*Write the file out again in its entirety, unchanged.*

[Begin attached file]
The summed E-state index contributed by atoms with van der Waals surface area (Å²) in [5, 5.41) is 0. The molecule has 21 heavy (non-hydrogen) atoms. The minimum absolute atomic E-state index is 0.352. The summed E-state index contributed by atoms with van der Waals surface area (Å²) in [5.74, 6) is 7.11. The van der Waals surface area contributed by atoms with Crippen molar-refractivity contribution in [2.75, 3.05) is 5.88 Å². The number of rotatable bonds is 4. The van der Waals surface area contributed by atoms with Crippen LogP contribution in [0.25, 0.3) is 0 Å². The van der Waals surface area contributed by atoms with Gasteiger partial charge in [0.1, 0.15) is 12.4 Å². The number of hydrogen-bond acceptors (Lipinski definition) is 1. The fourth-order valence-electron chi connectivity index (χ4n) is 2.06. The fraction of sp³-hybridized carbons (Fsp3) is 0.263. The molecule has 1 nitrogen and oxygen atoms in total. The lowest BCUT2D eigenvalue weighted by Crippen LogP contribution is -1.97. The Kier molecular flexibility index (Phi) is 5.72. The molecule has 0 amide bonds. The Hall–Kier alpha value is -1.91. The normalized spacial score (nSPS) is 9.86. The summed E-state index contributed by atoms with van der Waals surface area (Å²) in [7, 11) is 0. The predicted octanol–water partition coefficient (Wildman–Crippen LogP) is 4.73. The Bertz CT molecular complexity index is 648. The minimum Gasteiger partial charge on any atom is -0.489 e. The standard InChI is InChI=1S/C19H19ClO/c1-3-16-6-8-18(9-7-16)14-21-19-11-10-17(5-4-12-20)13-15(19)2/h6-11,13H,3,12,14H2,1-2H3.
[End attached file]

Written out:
The summed E-state index contributed by atoms with van der Waals surface area (Å²) in [5, 5.41) is 0. The molecule has 21 heavy (non-hydrogen) atoms. The minimum absolute atomic E-state index is 0.352. The summed E-state index contributed by atoms with van der Waals surface area (Å²) in [5.74, 6) is 7.11. The van der Waals surface area contributed by atoms with Crippen molar-refractivity contribution in [2.75, 3.05) is 5.88 Å². The number of rotatable bonds is 4. The van der Waals surface area contributed by atoms with Crippen LogP contribution in [0.25, 0.3) is 0 Å². The van der Waals surface area contributed by atoms with Gasteiger partial charge in [0.1, 0.15) is 12.4 Å². The number of hydrogen-bond acceptors (Lipinski definition) is 1. The fourth-order valence-electron chi connectivity index (χ4n) is 2.06. The fraction of sp³-hybridized carbons (Fsp3) is 0.263. The molecule has 1 nitrogen and oxygen atoms in total. The lowest BCUT2D eigenvalue weighted by Crippen LogP contribution is -1.97. The Kier molecular flexibility index (Phi) is 5.72. The molecule has 0 amide bonds. The Hall–Kier alpha value is -1.91. The normalized spacial score (nSPS) is 9.86. The summed E-state index contributed by atoms with van der Waals surface area (Å²) in [7, 11) is 0. The predicted octanol–water partition coefficient (Wildman–Crippen LogP) is 4.73. The Bertz CT molecular complexity index is 648. The minimum Gasteiger partial charge on any atom is -0.489 e. The standard InChI is InChI=1S/C19H19ClO/c1-3-16-6-8-18(9-7-16)14-21-19-11-10-17(5-4-12-20)13-15(19)2/h6-11,13H,3,12,14H2,1-2H3.